On the other hand, people who are easily upset or offended can be dealt with — without excluding them, Hirschhorn says. In her own family, dinners have gone smoothly after other guests were warned ahead of time to avoid the sensitive person’s trigger topics. “If someone is simply hypersensitive, you can get through by keeping your mouth shut and being polite,” Hirschhorn says.

Bring in a Ringer

In addition to warning guests about potential conversational minefields to avoid, Hirschhorn loves the idea of diverting guests’ attention from personality squabbles by making the seder educationally challenging. “Invite a guest who is knowledgeable about the Haggadah and can tell the story very well with all sorts of additional learning and knowledge to add interest. Once the family and guests are interested in what is going on, it takes their minds off the nonsense,” she says.

Give Everyone a Platform

Odds of a family seder rebellion diminish even more when everyone is encouraged to contribute their comments and thoughts. Ruthy Kaiser, director of the Bryn Mawr and Wynnewood offices of the Council for Relationships, gives everyone at her table a platform to share what they find meaningful. She encourages guests to bring their favorite readings, which saves her from having to exclusively provide them, and to share their thoughts on ways in which they currently feel enslaved.

Establishing Ground Rules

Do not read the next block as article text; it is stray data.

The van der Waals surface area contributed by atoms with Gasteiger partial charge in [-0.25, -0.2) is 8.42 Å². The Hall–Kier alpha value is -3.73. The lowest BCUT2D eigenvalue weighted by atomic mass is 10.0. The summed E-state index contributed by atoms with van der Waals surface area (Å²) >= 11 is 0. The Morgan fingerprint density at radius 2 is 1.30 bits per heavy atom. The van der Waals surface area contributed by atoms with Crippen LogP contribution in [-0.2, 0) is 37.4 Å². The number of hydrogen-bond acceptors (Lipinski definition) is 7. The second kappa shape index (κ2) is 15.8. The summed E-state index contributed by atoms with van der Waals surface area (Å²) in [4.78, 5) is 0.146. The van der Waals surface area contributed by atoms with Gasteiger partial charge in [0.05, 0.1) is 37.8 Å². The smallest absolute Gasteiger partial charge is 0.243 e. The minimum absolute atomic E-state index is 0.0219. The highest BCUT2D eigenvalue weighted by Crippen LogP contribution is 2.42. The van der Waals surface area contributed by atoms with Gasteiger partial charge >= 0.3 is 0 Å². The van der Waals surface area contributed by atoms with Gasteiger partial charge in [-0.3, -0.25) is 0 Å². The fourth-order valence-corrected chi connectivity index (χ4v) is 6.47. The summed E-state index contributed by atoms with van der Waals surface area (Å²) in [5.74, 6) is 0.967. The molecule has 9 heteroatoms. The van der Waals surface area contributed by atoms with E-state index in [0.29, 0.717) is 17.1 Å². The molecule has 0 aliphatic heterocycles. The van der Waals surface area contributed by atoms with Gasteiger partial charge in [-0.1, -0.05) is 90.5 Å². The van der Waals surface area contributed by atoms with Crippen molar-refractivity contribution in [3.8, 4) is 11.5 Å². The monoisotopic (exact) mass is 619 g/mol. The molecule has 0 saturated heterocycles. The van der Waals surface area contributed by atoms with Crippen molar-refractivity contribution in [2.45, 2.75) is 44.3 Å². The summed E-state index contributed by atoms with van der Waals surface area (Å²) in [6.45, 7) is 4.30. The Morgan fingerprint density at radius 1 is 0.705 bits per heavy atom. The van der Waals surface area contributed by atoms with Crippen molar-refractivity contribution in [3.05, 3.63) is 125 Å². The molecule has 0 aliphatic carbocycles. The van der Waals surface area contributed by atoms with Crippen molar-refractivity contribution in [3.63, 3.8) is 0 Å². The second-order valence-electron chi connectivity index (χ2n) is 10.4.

One of the best parts about Passover seders can also be one of the worst. Guests usually spend a lot of time together at the table bonding or trading negative comments. At one seder Kaiser hosted, she was in the kitchen when two of her good friends had a dust-up in the dining room. The two had never met before. One was a physician who made some unsympathetic statements about addicts without realizing that the other guest had lost several family members to addiction. The offended woman was so upset by the comments that she wanted to go home. She would have done so, ruining the seder dinner for everyone, had her own children not stopped her. Hearing the row, Kaiser returned to the dining room to tell the physician to desist, and forcefully changed the subject. Kaiser’s takeaway from the incident: “Keep in mind that you don’t know the innermost stories of the person sitting across the table — keep your judgments to yourself.” Furthermore, should someone share their problems with the group, resist the temptation to try to fix what is wrong, she adds.